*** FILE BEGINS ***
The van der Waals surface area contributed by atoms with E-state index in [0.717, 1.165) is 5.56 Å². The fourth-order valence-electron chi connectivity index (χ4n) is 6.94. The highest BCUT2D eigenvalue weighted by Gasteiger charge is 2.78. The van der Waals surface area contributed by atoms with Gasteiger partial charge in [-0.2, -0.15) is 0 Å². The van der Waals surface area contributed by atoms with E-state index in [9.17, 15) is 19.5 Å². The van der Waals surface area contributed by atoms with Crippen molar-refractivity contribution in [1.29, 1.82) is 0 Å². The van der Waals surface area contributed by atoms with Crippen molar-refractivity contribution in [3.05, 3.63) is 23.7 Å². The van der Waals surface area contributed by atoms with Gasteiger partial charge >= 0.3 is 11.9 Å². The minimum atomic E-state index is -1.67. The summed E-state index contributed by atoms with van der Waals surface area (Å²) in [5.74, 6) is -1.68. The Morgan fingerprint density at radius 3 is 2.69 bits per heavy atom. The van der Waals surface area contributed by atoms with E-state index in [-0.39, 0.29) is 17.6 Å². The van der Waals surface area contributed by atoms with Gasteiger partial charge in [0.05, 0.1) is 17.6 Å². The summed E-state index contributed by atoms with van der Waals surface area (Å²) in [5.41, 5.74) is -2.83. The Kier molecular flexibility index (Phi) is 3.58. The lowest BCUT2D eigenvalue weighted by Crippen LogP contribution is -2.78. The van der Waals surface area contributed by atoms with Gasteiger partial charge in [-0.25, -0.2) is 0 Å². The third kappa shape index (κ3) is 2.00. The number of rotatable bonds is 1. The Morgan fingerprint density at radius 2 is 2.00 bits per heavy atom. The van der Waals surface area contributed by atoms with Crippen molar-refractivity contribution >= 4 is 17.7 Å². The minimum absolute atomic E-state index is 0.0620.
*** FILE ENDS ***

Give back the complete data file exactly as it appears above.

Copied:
The van der Waals surface area contributed by atoms with E-state index in [0.717, 1.165) is 5.56 Å². The fourth-order valence-electron chi connectivity index (χ4n) is 6.94. The highest BCUT2D eigenvalue weighted by Gasteiger charge is 2.78. The van der Waals surface area contributed by atoms with Gasteiger partial charge in [-0.2, -0.15) is 0 Å². The van der Waals surface area contributed by atoms with E-state index in [9.17, 15) is 19.5 Å². The van der Waals surface area contributed by atoms with Crippen molar-refractivity contribution in [1.29, 1.82) is 0 Å². The van der Waals surface area contributed by atoms with Crippen molar-refractivity contribution in [3.05, 3.63) is 23.7 Å². The van der Waals surface area contributed by atoms with Gasteiger partial charge >= 0.3 is 11.9 Å². The minimum atomic E-state index is -1.67. The summed E-state index contributed by atoms with van der Waals surface area (Å²) in [5.74, 6) is -1.68. The Morgan fingerprint density at radius 3 is 2.69 bits per heavy atom. The van der Waals surface area contributed by atoms with E-state index in [-0.39, 0.29) is 17.6 Å². The van der Waals surface area contributed by atoms with Gasteiger partial charge in [0.05, 0.1) is 17.6 Å². The summed E-state index contributed by atoms with van der Waals surface area (Å²) in [5.41, 5.74) is -2.83. The Kier molecular flexibility index (Phi) is 3.58. The lowest BCUT2D eigenvalue weighted by Crippen LogP contribution is -2.78. The van der Waals surface area contributed by atoms with Gasteiger partial charge in [-0.25, -0.2) is 0 Å². The third kappa shape index (κ3) is 2.00. The number of rotatable bonds is 1. The Morgan fingerprint density at radius 2 is 2.00 bits per heavy atom. The van der Waals surface area contributed by atoms with Crippen molar-refractivity contribution >= 4 is 17.7 Å². The minimum absolute atomic E-state index is 0.0620.